Sunday, April 28, 2013

Death By Neonicotinoid: A Study for the Birds

On Friday I promised you a look at how the neonicotinoids involved in colony collapse disorder are not only killing off a staggeringly large proportion of honeybees, but also related to the deaths other animals.

The poisoning of one food source can easily cause a chain reaction that ensures the loss or decrease of its harvester   Disease in prey can produce disease in its predator, and cause devastating results in anything that depends on their relationship.  What kills one animal has the potential to kill another.

You get the point: A danger to the one is a danger to the many.

What does this have to do with colony collapse disorder?

It has to do with the danger of neonicotinoids, those chemicals at the heart of colony collapse disorder.

Those chemicals that are 'perfectly safe' because they don't harm mammals.

Those chemicals that are used in farmlands across the globe.

"What's wrong with them, then?" 
you ask.

It's a good question, actually.  On the surface everything seems copacetic. Unfortunately, there are a whole lot more than mammals living within our world.  Every creature is a part of our eco-system.  A serious danger to one of them is bad...

But what if the danger is to more than one of them?

Like birds, for example.

The American Bird Conservancy (ABC) released a media statement that caused my jaw to drop.  It's entitled Birds, Bees, and Aquatic Life Threatened by Gross Underestimate of Toxicity of World's Most Widely Used Pesticide.

Quite a mouthful.  

Personally, I think it should have been shortened to something like, Neonicotinoids Have the Potential to Kill Everything Except Mammals and the EPA is Ignoring the Evidence.

Oh, wait... that's not much shorter, is it?  Oh, well.  We'll go with their title, then.

So what's it all about?  

Well, the ABC got Dr. Pierre Mineau, whose primary interest is in pesticide toxicology, to do a review on 200 different studies on the subject of neonicotinoids, attaining much of it through the Freedom of Information Act.  The study was co-authored by Cynthia Palmer, the Pesticides Program Manager for the ABC.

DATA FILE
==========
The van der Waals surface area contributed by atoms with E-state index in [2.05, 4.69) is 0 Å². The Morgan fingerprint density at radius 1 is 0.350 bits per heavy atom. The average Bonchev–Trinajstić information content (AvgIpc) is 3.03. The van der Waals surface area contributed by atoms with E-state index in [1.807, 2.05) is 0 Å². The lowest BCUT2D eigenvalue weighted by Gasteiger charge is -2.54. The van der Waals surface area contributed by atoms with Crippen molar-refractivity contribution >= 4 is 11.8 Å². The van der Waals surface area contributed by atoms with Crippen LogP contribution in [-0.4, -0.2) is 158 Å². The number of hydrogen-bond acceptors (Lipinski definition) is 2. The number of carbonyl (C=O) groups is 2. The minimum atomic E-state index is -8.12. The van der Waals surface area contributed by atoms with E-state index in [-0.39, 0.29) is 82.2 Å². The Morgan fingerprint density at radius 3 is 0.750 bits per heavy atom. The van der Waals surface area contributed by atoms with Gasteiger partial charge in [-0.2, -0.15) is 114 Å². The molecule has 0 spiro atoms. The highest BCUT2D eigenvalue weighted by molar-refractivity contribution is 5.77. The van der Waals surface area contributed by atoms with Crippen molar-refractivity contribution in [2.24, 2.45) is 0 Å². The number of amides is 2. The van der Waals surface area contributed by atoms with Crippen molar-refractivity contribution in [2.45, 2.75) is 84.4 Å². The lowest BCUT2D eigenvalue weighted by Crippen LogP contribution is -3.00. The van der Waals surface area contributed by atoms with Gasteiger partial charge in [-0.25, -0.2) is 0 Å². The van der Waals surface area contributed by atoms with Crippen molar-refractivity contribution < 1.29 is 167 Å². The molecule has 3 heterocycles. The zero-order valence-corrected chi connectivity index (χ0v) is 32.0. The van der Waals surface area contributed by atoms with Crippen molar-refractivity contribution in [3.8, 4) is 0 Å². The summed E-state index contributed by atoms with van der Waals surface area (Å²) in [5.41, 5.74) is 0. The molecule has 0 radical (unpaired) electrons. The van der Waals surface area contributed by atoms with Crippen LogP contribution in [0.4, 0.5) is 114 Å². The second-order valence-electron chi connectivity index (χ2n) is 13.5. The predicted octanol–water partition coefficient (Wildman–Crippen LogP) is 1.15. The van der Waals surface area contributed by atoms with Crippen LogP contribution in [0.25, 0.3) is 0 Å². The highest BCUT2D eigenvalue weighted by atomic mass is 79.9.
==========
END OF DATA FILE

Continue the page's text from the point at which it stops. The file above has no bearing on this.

The final report, entitled The Impact of the Nation's Most Widely Used Insecticides on Birds, is 97 pages long, and focuses primarily on the following neonicotinoids:  Imidacloprid, Clothianidin, and Thiamethoxam.

Conveniently, that link to the report is a pdf file, so you can download it and read at your convenience.

According to the ABC's media release,
The report evaluates the toxicological risk to birds and aquatic systems and includes extensive comparisons with the older pesticides that the neonicotinoids have replaced. The assessment concludes that the neonicotinoids are lethal to birds and to the aquatic systems on which they depend.
Indeed, if we continue reading, we learn that:
“A single corn kernel coated with a neonicotinoid can kill a songbird,” Palmer said. “Even a tiny grain of wheat or canola treated with the oldest neonicotinoid -- called imidacloprid -- can fatally poison a bird. And as little as 1/10th of a neonicotinoid-coated corn seed per day during egg-laying season is all that is needed to affect reproduction.”
The report claims that the procedures used to evaluate research regarding neonicotinoids were flawed and outdated.  Interestingly, it's stated that EPA scientists have repeatedly stated concerns about neonicotinoids, but that the agency has essentially ignored them, and allowed registrations for these products to continue.

One particularly interesting point was that:
EPA and other regulatory agencies worldwide have underestimated the toxicity of these compounds to birds partly because the risk assessment methods fail to account sufficiently for interspecies variation in toxicity. For example, risk assessments underestimate acute risk by up to 10 fold for bird species beyond mallard ducks and bobwhites, the two usual test species. As for aquatic invertebrates, EPA has underestimated the toxicity of the neonicotinoid imidacloprid by over an order of magnitude because of the Agency’s failure to consider data from the peer-reviewed literature. EPA has grossly underestimated the toxicity of the other neonicotinoids as well, in part due to the Agency’s reliance on their standard test species, Daphnia magna, a freshwater flea which happens to be uniquely insensitive to neonicotinoids.
Wow.  Just... wow.

As we can see, this isn't just a problem for the bees.  It's also for the birds.

Neonicotinoids effect the birds and the bees.

(Ok, ok... stop groaning.  I'll quit with the bad jokes...)

You get the point, though.  At the end of the press release, it's stated that "The report urges the EPA to expand its registration review of neonicotinoids to include birds, aquatic invertebrates, and other wildlife."

And I agree with the study.  Who wouldn't?

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